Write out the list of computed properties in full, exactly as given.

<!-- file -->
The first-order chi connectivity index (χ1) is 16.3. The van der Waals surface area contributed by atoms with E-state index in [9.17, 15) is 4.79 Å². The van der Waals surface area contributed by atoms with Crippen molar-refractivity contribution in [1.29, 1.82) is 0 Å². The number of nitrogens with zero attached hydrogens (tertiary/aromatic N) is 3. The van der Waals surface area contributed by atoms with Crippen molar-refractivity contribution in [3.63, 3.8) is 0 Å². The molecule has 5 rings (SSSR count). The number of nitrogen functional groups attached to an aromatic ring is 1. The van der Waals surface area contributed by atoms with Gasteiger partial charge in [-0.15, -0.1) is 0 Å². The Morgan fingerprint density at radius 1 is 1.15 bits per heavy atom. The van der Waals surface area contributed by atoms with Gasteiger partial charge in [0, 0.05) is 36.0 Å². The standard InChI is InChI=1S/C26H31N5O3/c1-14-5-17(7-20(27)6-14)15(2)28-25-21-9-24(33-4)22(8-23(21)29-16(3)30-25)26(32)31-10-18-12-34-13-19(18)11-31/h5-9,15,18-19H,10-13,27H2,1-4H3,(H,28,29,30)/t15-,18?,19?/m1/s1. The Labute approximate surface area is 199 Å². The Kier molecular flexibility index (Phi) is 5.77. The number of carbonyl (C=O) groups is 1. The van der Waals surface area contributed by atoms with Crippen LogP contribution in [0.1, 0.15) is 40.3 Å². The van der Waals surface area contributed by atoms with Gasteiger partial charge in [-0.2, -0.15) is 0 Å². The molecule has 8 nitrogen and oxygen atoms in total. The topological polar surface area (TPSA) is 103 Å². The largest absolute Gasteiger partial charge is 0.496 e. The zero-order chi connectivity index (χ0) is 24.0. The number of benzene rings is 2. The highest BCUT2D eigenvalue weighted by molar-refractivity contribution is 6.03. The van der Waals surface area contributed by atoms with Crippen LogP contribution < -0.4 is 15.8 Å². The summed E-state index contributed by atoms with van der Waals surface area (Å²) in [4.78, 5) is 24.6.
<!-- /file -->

The first-order chi connectivity index (χ1) is 16.3. The van der Waals surface area contributed by atoms with E-state index in [9.17, 15) is 4.79 Å². The van der Waals surface area contributed by atoms with Crippen molar-refractivity contribution in [1.29, 1.82) is 0 Å². The number of nitrogens with zero attached hydrogens (tertiary/aromatic N) is 3. The van der Waals surface area contributed by atoms with Crippen molar-refractivity contribution in [3.63, 3.8) is 0 Å². The molecule has 5 rings (SSSR count). The number of nitrogen functional groups attached to an aromatic ring is 1. The van der Waals surface area contributed by atoms with Gasteiger partial charge in [-0.15, -0.1) is 0 Å². The Morgan fingerprint density at radius 1 is 1.15 bits per heavy atom. The van der Waals surface area contributed by atoms with Gasteiger partial charge in [0, 0.05) is 36.0 Å². The standard InChI is InChI=1S/C26H31N5O3/c1-14-5-17(7-20(27)6-14)15(2)28-25-21-9-24(33-4)22(8-23(21)29-16(3)30-25)26(32)31-10-18-12-34-13-19(18)11-31/h5-9,15,18-19H,10-13,27H2,1-4H3,(H,28,29,30)/t15-,18?,19?/m1/s1. The Labute approximate surface area is 199 Å². The Kier molecular flexibility index (Phi) is 5.77. The number of carbonyl (C=O) groups is 1. The van der Waals surface area contributed by atoms with Crippen LogP contribution in [0.1, 0.15) is 40.3 Å². The van der Waals surface area contributed by atoms with Gasteiger partial charge in [-0.2, -0.15) is 0 Å². The molecule has 8 nitrogen and oxygen atoms in total. The topological polar surface area (TPSA) is 103 Å². The largest absolute Gasteiger partial charge is 0.496 e. The zero-order chi connectivity index (χ0) is 24.0. The number of benzene rings is 2. The highest BCUT2D eigenvalue weighted by molar-refractivity contribution is 6.03. The van der Waals surface area contributed by atoms with Crippen LogP contribution < -0.4 is 15.8 Å². The summed E-state index contributed by atoms with van der Waals surface area (Å²) in [4.78, 5) is 24.6.